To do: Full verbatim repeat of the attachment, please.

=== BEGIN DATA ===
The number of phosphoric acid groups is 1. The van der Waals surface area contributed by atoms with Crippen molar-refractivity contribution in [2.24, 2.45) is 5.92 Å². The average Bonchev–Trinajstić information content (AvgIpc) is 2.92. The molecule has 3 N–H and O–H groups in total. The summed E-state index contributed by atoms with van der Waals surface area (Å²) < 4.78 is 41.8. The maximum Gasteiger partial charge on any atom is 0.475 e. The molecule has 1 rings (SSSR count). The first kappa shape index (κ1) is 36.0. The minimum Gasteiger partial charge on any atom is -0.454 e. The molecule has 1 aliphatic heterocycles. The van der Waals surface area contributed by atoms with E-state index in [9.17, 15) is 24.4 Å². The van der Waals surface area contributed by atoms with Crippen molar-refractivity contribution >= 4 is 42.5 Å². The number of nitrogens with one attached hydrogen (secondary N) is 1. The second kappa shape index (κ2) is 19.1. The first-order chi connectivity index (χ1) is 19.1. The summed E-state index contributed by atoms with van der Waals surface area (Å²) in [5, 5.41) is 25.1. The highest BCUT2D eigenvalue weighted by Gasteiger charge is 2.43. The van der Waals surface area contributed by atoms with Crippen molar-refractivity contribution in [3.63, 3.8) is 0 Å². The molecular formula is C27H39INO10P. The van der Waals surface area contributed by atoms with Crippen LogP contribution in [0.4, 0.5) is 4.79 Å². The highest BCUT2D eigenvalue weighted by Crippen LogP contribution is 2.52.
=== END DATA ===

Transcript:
The number of phosphoric acid groups is 1. The van der Waals surface area contributed by atoms with Crippen molar-refractivity contribution in [2.24, 2.45) is 5.92 Å². The average Bonchev–Trinajstić information content (AvgIpc) is 2.92. The molecule has 3 N–H and O–H groups in total. The summed E-state index contributed by atoms with van der Waals surface area (Å²) < 4.78 is 41.8. The maximum Gasteiger partial charge on any atom is 0.475 e. The molecule has 1 rings (SSSR count). The first kappa shape index (κ1) is 36.0. The minimum Gasteiger partial charge on any atom is -0.454 e. The molecule has 1 aliphatic heterocycles. The van der Waals surface area contributed by atoms with E-state index in [9.17, 15) is 24.4 Å². The van der Waals surface area contributed by atoms with Crippen molar-refractivity contribution >= 4 is 42.5 Å². The number of nitrogens with one attached hydrogen (secondary N) is 1. The second kappa shape index (κ2) is 19.1. The first-order chi connectivity index (χ1) is 19.1. The summed E-state index contributed by atoms with van der Waals surface area (Å²) in [5, 5.41) is 25.1. The highest BCUT2D eigenvalue weighted by Gasteiger charge is 2.43. The van der Waals surface area contributed by atoms with Crippen molar-refractivity contribution in [3.63, 3.8) is 0 Å². The molecular formula is C27H39INO10P. The van der Waals surface area contributed by atoms with Crippen LogP contribution in [0.4, 0.5) is 4.79 Å². The highest BCUT2D eigenvalue weighted by Crippen LogP contribution is 2.52.